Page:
Searching over 5,500,000 cases.


searching
Buy This Entire Record For $7.95

Official citation and/or docket number and footnotes (if any) for this case available with purchase.

Learn more about what you receive with purchase of this case.

HSBC Mortgage Corp. (USA) v. Bendfeldt

Superior Court of Delaware, Kent

February 4, 2014

HSBC MORTGAGE CORPORATION (USA), Plaintiff,
v.
KENNETH BENDFELDT and BETTINA ROLOFF, Defendants.

Submitted: January 28, 2014

Daniel T. Conway, Esquire, and Thomas D.H. Barnett, Esquire Atlantic Law Group, LLC, Georgetown, Delaware for Plaintiff.

Douglas A. Shachtman, Esquire, The Shachtman Law Firm, Wilmington, Delaware for Defendants.

ORDER

Robert B. Young J.

SUMMARY

HSBC Mortgage Corporation (USA) ("Plaintiff" or "HSBC Mortgage Corporation") moves this Court for an entry of an order affirming default judgment against Kenneth Bendfeldt and Bettina Roloff ("Defendants"), permitting the Sheriff to sell the subject property in accordance with Plaintiff's foreclosure action. The Court must decide: 1) whether Plaintiff is the real party in interest in order to foreclose on the subject property, and 2) whether Defendants have standing to challenge the validity of the Note or the Mortgage assignment to Plaintiff. First, Plaintiff is the real party in interest, because the Mortgage and the Note in this case both clearly list HSBC Mortgage Corporation as the lender, with the Note also having been signed by Plaintiff. Second, the Court does not address Defendants' challenge to Plaintiff's standing based on the Note, because scire facias sur mortgage actions are based upon the mortgage, not the Note. Finally, Defendants lack standing to challenge the assignment of the Mortgage to Plaintiff, because Defendants are not parties or third-party beneficiaries to the assignment according to Delaware contract law. Defendants merely benefitted from the assignment indirectly once Defendants purchased the loan from Plaintiff. Therefore, Plaintiff's Motion is GRANTED.

FACTS AND PROCEDURAL POSTURE

Defendants executed and delivered a valid mortgage to HSBC Mortgage Corporation on May 3, 2007 (the "Mortgage"). On April 1, 2009, Defendants defaulted on the Mortgage. After a Demand Letter was sent to Defendants on June 3, 2009, the Defendants failed to cure the default as required by the Demand Letter. Pursuant to Section 22 of the Mortgage, the mortgage was accelerated. On November 6, 2009, Plaintiff filed its Complaint (the "Complaint") against Defendants in this in rem scire facias sur mortgage action. Plaintiff sought foreclosure of Plaintiff's interest in the property known as 5513 Whiteleysburg Road, Harrington, Delaware 19952 (the "Property") under the mortgage referenced in the Complaint. On January 25, 2010, Defendants received service of the Complaint.

The Plaintiff received no answer or other responsive pleading to the Complaint which was sent to Defendants on November 6, 2009. Plaintiff obtained a default judgment against the Defendants on March 22, 2010. On May 3, 2010, Plaintiff filed a Writ of Levari Facias, which was entered into the record and sent to the Kent County Sheriff to execute upon the judgment exposing the Property to the public sale. On June 30, 2010, one day before the scheduled Sheriff's Sale, Defendants entered appearance. On August 24, 2010, Plaintiff filed a second Writ of Levari Facias. Plaintiff stayed the Sheriff's Sale to permit negotiations to attempt to resolve the underlying arrear ages. On the same day, counsel faxed Defendants' settlement proposal to Plaintiff, and continued to follow up with Plaintiff. On October 11, 2010, counsel for Plaintiff directed Defendants to Plaintiff's Loss Mitigation Department. Having received no further communication or instruction, counsel for Plaintiff proceeded in an effort to exercise its rights under the Mortgage. On November 19, 2010, this Court stayed the Sheriff's Sale, which was scheduled to occur on December 20, 2010 upon the Motion of Defendants.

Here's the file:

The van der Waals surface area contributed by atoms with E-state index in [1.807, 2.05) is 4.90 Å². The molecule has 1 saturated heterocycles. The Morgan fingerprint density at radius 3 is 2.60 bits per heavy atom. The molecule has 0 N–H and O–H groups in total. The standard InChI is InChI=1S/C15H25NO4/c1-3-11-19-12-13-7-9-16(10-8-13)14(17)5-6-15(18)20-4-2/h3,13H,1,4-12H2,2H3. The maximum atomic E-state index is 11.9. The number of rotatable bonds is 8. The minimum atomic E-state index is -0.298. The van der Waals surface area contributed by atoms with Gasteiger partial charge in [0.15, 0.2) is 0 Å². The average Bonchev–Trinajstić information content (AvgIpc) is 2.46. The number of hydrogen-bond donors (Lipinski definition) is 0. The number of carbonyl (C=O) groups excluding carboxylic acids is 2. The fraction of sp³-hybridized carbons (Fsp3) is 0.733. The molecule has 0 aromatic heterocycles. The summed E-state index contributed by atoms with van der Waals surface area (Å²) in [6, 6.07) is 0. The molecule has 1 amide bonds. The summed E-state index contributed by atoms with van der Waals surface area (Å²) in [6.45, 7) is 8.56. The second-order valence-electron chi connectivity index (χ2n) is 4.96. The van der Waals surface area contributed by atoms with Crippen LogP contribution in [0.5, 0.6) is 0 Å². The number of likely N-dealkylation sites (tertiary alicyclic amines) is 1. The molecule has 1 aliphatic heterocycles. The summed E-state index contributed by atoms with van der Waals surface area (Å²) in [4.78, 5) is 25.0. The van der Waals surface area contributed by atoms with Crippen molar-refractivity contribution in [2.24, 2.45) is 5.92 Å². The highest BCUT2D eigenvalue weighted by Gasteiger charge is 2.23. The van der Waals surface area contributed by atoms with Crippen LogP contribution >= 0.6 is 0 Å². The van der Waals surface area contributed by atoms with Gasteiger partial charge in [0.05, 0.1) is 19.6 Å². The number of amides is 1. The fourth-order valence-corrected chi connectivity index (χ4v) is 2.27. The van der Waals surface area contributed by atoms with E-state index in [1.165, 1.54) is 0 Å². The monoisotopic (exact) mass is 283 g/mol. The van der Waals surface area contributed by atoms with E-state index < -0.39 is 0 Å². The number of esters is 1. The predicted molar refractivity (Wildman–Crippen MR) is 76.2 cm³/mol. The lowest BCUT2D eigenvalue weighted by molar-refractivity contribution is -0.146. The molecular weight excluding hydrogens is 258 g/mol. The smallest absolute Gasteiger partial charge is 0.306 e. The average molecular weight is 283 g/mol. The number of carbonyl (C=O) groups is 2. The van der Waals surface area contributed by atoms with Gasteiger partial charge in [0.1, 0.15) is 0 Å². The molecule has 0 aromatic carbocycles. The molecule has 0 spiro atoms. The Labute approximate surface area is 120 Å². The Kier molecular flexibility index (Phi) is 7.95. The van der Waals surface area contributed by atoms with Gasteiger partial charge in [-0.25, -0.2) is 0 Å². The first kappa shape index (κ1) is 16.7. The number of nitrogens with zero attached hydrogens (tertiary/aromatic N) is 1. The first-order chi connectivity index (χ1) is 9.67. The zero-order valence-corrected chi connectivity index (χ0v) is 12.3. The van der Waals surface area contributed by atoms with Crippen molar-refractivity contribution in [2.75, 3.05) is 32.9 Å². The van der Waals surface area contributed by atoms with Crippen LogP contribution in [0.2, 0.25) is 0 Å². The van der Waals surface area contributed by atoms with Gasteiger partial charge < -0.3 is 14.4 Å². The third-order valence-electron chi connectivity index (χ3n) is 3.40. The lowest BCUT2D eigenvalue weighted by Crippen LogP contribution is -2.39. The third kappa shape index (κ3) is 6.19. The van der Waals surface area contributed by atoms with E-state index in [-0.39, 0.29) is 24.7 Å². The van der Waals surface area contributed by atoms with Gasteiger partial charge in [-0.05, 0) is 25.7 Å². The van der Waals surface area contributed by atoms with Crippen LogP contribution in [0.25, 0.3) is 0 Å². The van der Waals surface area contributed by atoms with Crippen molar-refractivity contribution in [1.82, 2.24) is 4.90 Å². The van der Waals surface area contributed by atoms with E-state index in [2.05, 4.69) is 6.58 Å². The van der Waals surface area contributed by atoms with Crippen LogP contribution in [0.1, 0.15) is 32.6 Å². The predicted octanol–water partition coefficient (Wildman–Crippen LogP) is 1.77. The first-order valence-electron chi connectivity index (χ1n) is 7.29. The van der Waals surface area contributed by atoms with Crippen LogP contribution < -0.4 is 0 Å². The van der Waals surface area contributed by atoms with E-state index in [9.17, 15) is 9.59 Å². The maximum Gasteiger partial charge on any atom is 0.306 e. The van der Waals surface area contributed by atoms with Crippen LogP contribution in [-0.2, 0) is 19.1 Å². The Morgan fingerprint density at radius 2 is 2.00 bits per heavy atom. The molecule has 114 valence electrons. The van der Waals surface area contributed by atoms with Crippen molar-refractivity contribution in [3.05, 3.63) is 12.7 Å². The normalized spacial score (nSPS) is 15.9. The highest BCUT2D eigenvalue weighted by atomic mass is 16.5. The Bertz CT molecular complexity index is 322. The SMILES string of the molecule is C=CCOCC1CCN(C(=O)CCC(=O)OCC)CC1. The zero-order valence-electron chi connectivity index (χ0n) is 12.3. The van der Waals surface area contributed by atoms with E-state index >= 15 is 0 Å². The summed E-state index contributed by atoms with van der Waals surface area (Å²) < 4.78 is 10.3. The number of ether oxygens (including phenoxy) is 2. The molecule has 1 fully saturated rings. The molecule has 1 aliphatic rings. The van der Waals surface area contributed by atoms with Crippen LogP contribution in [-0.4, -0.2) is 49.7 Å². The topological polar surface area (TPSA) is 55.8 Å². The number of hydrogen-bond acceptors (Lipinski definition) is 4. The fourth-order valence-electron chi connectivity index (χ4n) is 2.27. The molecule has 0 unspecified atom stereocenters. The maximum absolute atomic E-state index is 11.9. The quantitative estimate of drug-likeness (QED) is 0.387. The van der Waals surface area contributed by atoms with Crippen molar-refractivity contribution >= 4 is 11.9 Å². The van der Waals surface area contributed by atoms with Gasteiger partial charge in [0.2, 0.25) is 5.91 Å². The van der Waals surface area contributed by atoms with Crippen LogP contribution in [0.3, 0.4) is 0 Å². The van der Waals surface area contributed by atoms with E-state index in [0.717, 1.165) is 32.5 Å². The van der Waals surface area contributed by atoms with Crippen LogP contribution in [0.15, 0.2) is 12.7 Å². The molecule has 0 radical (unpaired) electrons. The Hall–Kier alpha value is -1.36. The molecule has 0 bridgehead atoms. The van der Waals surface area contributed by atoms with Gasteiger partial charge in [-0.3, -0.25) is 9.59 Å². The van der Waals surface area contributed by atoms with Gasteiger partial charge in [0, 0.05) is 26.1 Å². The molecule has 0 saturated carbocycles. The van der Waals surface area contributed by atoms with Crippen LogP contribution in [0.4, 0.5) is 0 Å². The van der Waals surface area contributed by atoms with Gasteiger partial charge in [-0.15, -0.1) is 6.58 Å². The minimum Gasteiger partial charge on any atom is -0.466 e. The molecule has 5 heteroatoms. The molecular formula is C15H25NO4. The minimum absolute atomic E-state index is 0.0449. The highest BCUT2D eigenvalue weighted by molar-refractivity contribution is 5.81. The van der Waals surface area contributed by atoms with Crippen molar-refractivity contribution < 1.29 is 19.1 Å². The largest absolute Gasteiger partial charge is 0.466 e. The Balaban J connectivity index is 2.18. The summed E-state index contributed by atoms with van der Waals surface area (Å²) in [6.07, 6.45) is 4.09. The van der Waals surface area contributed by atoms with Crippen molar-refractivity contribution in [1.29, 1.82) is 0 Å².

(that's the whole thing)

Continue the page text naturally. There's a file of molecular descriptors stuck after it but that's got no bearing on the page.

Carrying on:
Thereafter, Defendants served Discovery Requests upon the Plaintiff on December 9, 2010, and, on January 7, 2011, the Court entered a stipulation (the "Stipulation") staying the Sheriff's Sale. The Stipulation did not vacate the default judgment. Plaintiff's response to discovery was sent to counsel on February 8, 2011. On July 29, 2011, Defendants, through counsel, served upon Plaintiff their supplemental interrogatory, and, on November 2, 2011, Plaintiff responded.

Prior to the filing of the instant case, on April 15, 2009, Defendants spoke with a representative of Plaintiff, inquiring about which type of work out programs they qualified for. Defendants were asked to provide a work out package in order for Plaintiff to review their financial situation. Defendants failed to provide this package. On May 13, 2009, Defendants called Plaintiff to make a payment, and were advised that they were pre-qualified for Home Affordable Modification Program (HAMP), whereupon Defendants advised they would call Plaintiff back in two weeks. Defendants failed to do so. Instead, on July 2, 2009, Plaintiff mailed the HAMP documents with approval for the trial payments. After receiving no further communication from Defendants, Plaintiff mailed Defendants a HAMP failure letter.